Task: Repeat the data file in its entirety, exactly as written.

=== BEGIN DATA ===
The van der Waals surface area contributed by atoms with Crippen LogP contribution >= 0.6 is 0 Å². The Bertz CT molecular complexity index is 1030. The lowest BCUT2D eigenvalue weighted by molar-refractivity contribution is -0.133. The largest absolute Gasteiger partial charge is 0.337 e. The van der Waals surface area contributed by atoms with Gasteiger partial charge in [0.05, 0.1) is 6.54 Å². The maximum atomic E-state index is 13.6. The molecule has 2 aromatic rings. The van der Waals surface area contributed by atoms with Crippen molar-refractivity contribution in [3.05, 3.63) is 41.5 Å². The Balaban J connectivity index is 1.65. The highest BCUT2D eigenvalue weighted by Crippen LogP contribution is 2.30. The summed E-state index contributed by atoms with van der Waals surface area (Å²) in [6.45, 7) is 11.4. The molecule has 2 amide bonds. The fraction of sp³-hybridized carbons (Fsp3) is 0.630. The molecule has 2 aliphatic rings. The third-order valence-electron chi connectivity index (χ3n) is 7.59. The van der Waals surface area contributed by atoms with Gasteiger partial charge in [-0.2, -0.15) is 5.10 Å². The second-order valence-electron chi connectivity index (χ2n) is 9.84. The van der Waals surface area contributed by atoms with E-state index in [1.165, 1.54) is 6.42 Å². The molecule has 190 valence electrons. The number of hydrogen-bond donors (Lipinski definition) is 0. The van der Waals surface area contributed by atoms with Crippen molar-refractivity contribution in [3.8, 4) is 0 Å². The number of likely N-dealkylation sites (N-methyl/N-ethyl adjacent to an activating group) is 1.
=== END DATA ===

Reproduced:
The van der Waals surface area contributed by atoms with Crippen LogP contribution >= 0.6 is 0 Å². The Bertz CT molecular complexity index is 1030. The lowest BCUT2D eigenvalue weighted by molar-refractivity contribution is -0.133. The largest absolute Gasteiger partial charge is 0.337 e. The van der Waals surface area contributed by atoms with Gasteiger partial charge in [0.05, 0.1) is 6.54 Å². The maximum atomic E-state index is 13.6. The molecule has 2 aromatic rings. The van der Waals surface area contributed by atoms with Crippen molar-refractivity contribution in [3.05, 3.63) is 41.5 Å². The Balaban J connectivity index is 1.65. The highest BCUT2D eigenvalue weighted by Crippen LogP contribution is 2.30. The summed E-state index contributed by atoms with van der Waals surface area (Å²) in [6.45, 7) is 11.4. The molecule has 2 amide bonds. The fraction of sp³-hybridized carbons (Fsp3) is 0.630. The molecule has 2 aliphatic rings. The third-order valence-electron chi connectivity index (χ3n) is 7.59. The van der Waals surface area contributed by atoms with Gasteiger partial charge in [-0.2, -0.15) is 5.10 Å². The second-order valence-electron chi connectivity index (χ2n) is 9.84. The van der Waals surface area contributed by atoms with E-state index in [1.165, 1.54) is 6.42 Å². The molecule has 190 valence electrons. The number of hydrogen-bond donors (Lipinski definition) is 0. The van der Waals surface area contributed by atoms with Crippen molar-refractivity contribution in [3.8, 4) is 0 Å². The number of likely N-dealkylation sites (N-methyl/N-ethyl adjacent to an activating group) is 1.